In 1957 one photo came to life that became an international sensation. It might be the most famous case of celebrity shade-throwing ever: Sophia Loren casting a sideways glance at Mansfield’s huge cleavage. It became wildly famous for multiple reasons. As you can see, Loren’s expression in the picture alone says a lot.
The story goes that Italian actress Sophia Loren was being welcomed to Hollywood by Paramount Pictures at a dinner party at Romanoff’s restaurant in Beverly Hills. Loren had achieved considerable success in Europe as an actress. She had been the most photographed actor at the 1955 Cannes Film Festival.
During that same year, 20th Century-Fox had begun to market American actress Jayne Mansfield as the studio’s “blonde-bombshell” successor to Marilyn Monroe after the success of the 1956 film The Girl Can’t Help It. Mansfield, herself a successful actress with film and Broadway credits as well as having appeared in Playboy Magazine as the Playmate of the Month, was widely known for staging publicity stunts which garnered nationwide attention, such as when her top fell off in a pool while surrounded by journalists.
According to Loren, Mansfield was the last person to arrive at the dinner and walked directly to her table, where she was seated between Loren and her dinner companion Clifton Webb.
Mansfield, wearing a backless satin dress in her signature pink color with a deep, plunging neckline, was photographed at the table during the dinner as Loren looks on at her revealing dress. Mansfield’s dress, which was worn without a bra, appears to expose one of her nipples in some photos.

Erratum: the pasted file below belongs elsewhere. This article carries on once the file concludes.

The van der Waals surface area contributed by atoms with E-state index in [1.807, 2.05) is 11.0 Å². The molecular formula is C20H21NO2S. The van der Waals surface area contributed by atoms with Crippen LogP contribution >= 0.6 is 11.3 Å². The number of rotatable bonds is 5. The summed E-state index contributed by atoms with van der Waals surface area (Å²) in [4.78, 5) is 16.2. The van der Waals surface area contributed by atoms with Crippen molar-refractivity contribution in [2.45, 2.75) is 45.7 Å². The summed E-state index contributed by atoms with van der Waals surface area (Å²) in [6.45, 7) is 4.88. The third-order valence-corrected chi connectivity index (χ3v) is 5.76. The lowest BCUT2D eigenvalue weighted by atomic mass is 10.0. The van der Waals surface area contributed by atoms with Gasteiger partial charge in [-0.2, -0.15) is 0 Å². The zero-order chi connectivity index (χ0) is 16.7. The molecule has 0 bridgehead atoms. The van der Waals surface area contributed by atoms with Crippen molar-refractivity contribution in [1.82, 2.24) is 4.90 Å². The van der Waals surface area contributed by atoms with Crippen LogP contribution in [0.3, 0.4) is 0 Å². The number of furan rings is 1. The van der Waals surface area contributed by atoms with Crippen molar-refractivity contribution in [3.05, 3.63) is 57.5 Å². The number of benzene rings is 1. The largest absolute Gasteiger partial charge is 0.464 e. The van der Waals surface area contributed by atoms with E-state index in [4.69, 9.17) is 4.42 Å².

Overall, Loren was captured in several images staring at Mansfield’s exposed breasts. More than one photographer captured the moment; both Delmar Watson and Joe Shere caught Loren casting a glance from the corners of her eyes at Mansfield’s bust. Shere’s image received world-wide attention, appearing in newspapers and magazines with the word censored hiding the actress’s exposed bosom.
Fearful of public outrage, most Italian newspapers refused to print the wirephotos; Il Giorno and Gazzetta del Popolo printed them after retouching to cover much of Mansfield’s bosom, and only Il Giornale d’Italia printed them uncensored.
In November 2015, Loren described the dinner and incident in an interview with Entertainment Weekly: Paramount had organized a party for me. All of cinema was there, it was incredible. And then comes in Jayne Mansfield, the last one to come. For me, that was when it got amazing… She came right for my table. She knew everyone was watching. She sat down. And now, she was barely… Listen. Look at the picture. Where are my eyes? I’m staring at her nipples because I am afraid they are about to come onto my plate. In my face you can see the fear. I’m so frightened that everything in her dress is going to blow—BOOM!—and spill all over the table.
Although Loren is frequently asked to autograph a copy of the photograph, she refuses, preferring to separate herself from the incident instead. “I don’t want to have anything to do with that. And also out of respect for Jayne Mansfield because she’s not with us anymore.”
(Photo credit: Life Magazine / Joe Shere / Getty Images / Corbis).